#Originally posted by schawo


     You should play EVE.
    #7: There are no ktr missions. You will have to kill npc, but not in ktr style. You will be dropped in the middle of a conflict, and you will have to be smart or clear the field.
    #6: There are no classes, and obviously no trinity.
    #5: There are Fed-Ex missions, but you can choose agents, which never give you any.
    #4: There Are No Elves. Period.
    #3: There are no fancy stuff on your ship, thus no oversized ones.
    #2: Levels? Haha.
    #1: EVE. You can shorten it to E, if you want :), but I think it is short enough for the most stroppy ppl, as well.

     

    #7  It's kill one hundred ships. Over and over again, till you go mad with it. People do level 4s half-afk, that's how dull they are.

    #6 Oh BS. Some clases are:

    Logistic Ship, Intereceptor, HAC, Tackler, EWar ship, DPS, Bait. EvE has just as rigidly defined roles as in any other game. The classes are the ship types because they are designed to focus or be used for specific roles.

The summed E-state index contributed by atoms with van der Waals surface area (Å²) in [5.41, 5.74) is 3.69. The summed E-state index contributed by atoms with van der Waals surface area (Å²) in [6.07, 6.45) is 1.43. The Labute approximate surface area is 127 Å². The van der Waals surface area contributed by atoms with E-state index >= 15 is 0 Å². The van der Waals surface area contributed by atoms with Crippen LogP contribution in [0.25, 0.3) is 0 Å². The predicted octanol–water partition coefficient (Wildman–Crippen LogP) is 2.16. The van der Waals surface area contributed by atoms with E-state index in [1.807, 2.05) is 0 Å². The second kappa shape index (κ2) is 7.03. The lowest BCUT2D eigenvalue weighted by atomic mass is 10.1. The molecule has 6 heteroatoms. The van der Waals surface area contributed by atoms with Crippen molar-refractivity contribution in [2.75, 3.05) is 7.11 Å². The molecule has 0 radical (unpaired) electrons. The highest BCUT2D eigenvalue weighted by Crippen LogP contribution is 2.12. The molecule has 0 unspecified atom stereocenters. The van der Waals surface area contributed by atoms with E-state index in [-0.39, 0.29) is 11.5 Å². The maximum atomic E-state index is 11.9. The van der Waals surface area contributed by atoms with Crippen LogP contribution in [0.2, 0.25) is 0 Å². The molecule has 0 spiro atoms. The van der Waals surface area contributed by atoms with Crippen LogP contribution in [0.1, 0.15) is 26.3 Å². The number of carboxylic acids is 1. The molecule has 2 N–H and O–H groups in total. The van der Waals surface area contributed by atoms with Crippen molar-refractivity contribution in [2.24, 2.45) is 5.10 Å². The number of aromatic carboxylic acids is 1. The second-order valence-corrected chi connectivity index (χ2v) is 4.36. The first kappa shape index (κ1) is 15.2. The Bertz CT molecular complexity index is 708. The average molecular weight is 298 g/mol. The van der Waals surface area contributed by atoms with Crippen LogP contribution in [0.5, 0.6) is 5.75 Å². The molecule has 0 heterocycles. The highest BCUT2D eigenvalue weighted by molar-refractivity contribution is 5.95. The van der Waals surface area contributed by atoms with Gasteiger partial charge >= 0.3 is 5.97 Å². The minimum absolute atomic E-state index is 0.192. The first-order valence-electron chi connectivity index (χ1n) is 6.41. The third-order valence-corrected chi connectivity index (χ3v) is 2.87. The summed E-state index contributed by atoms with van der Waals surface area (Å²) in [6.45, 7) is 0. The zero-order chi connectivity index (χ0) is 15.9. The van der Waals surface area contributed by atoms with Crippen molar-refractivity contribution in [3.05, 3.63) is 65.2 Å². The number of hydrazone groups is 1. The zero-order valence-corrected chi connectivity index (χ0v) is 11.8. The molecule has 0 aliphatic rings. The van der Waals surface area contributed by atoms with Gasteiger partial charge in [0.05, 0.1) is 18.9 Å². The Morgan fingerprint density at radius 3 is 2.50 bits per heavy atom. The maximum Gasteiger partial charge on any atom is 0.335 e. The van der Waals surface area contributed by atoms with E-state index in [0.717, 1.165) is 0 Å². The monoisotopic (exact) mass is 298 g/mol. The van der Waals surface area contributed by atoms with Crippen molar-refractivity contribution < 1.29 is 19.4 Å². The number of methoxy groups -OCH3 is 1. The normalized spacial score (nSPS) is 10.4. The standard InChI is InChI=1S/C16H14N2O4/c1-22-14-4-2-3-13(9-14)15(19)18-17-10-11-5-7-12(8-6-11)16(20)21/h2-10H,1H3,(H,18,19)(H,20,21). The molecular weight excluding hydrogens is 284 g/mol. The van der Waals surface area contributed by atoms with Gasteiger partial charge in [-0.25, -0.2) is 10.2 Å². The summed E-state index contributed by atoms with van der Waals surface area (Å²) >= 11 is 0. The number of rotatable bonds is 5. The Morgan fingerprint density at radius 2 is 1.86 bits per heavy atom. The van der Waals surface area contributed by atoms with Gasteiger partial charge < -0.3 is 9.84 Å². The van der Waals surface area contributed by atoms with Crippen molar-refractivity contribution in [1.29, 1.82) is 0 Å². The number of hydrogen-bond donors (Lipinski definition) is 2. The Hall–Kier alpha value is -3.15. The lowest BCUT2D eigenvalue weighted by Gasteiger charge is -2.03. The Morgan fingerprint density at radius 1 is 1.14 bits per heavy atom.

#5 There are only 3 or 4 types of missions in the entire universe, and most agents are a mix of types, with the choice usually being kill ten rats, mine useless rocks, or fed ex. The only way you can avoid fed ex is by picking a certain type of agent and doing combat only.

    #4 Nope, no elves.

    #3  Everyone has the same looking ship. If you have an Incursus, every single Incursus looks the same. 

    #2  You have levels, they are called SP-skill points. Same idea of progression, just tied to real time.